And, in full disclosure, these are a bit cleaner than a larger number would be. The more cases there are, the less sonic power each case gets. I guess one solution is to do about 50 cases at a time, although I have done as many as 150+.
 

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Here is what my brass looks like after dry tumbling. All I do is pull the plug out of the tumbler to let the media dump out, then run my hand through the tumbler to tip the cases over and dump the media out. Do this for a minute or so, and they will all be upright with no media in them and I can grab it by the handful and dump into a container for storage.
Curious what you use to dry your brass after cleaning in the US though.
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Discussion Starter · #49 · (Edited)
Here is what my brass looks like after dry tumbling. All I do is pull the plug out of the tumbler to let the media dump out, then run my hand through the tumbler to tip the cases over and dump the media out. Do this for a minute or so, and they will all be upright with no media in them and I can grab it by the handful and dump into a container for storage.
I'm sure that works for straight wall pistol cases, but I don't think it would work for long bottle neck rifle cases. I actually hold each case upside down against the vibrating tumbler to try to vibrate any media out. That gets the bulk of it, but...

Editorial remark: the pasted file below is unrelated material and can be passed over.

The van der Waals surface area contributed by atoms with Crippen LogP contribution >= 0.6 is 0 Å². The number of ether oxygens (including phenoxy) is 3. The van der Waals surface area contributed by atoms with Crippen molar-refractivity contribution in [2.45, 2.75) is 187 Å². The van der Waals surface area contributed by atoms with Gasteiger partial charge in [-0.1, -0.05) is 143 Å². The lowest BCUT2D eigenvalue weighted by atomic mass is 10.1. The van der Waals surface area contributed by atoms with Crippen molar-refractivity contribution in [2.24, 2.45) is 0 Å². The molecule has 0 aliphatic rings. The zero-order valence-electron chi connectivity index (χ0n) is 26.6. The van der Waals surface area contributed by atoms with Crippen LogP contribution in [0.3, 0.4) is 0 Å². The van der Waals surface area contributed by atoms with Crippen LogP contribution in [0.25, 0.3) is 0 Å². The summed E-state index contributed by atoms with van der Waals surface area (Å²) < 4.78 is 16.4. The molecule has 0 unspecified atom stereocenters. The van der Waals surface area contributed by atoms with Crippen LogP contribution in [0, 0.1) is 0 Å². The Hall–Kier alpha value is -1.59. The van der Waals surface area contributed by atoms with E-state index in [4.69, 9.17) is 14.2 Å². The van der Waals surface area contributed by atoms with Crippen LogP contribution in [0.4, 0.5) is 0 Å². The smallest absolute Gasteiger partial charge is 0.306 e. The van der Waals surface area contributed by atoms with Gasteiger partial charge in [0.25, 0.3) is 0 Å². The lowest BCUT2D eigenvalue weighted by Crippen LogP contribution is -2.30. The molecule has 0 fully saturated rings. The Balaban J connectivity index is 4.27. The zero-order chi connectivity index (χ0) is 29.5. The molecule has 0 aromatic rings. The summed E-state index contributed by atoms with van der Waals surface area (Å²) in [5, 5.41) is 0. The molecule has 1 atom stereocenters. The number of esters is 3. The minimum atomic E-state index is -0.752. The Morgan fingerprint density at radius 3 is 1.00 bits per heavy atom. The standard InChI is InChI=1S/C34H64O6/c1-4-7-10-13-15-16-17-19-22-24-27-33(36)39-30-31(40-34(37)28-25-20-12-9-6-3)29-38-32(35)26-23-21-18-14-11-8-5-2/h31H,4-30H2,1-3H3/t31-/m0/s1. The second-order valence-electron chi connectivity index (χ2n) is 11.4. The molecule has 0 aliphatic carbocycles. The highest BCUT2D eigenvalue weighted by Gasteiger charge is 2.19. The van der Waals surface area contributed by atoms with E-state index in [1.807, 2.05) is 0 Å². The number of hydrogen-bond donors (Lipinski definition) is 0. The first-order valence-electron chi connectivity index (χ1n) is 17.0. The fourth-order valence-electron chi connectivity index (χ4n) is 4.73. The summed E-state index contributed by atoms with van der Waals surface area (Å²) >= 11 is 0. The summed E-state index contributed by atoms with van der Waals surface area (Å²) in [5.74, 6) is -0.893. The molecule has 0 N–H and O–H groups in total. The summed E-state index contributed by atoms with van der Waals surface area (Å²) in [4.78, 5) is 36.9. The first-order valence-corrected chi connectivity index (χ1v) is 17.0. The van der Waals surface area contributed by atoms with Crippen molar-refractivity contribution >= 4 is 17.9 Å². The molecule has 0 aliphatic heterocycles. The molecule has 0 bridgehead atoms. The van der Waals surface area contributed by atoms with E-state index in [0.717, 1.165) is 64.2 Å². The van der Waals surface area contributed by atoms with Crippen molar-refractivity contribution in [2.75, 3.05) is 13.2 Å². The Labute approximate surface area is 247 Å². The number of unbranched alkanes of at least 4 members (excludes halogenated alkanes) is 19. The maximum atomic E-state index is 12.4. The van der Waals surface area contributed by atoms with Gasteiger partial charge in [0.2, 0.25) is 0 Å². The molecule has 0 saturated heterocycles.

...Curious what you use to dry your brass after cleaning in the US though.
 

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I'm sure that works for straight wall pistol cases, but I don't think it would work for long bottle neck rifle cases. I actually hold each case upside down against the vibrating tumbler to try to vibrate any media out. That gets the bulk of it, but...




With rifle cases it doesn’t fall out as easily I guess. But it still works itself out pretty easy. Same process is used, except I may grab the brass and tip it over before placing it in a container. All I’m saying is that it SHOULDN’T take any effort to get the media out of it. I may try using the US for the brass again just to try something different.
 

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I'd be interested in whether there is any measurable difference in 223 ballistics where a few granules of walnut remained in the case vs ones which are devoid of granules. I have my doubts when the number is small. The main thing is to ensure no granules are wedged it the flash hole IMHO.
 

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Discussion Starter · #52 ·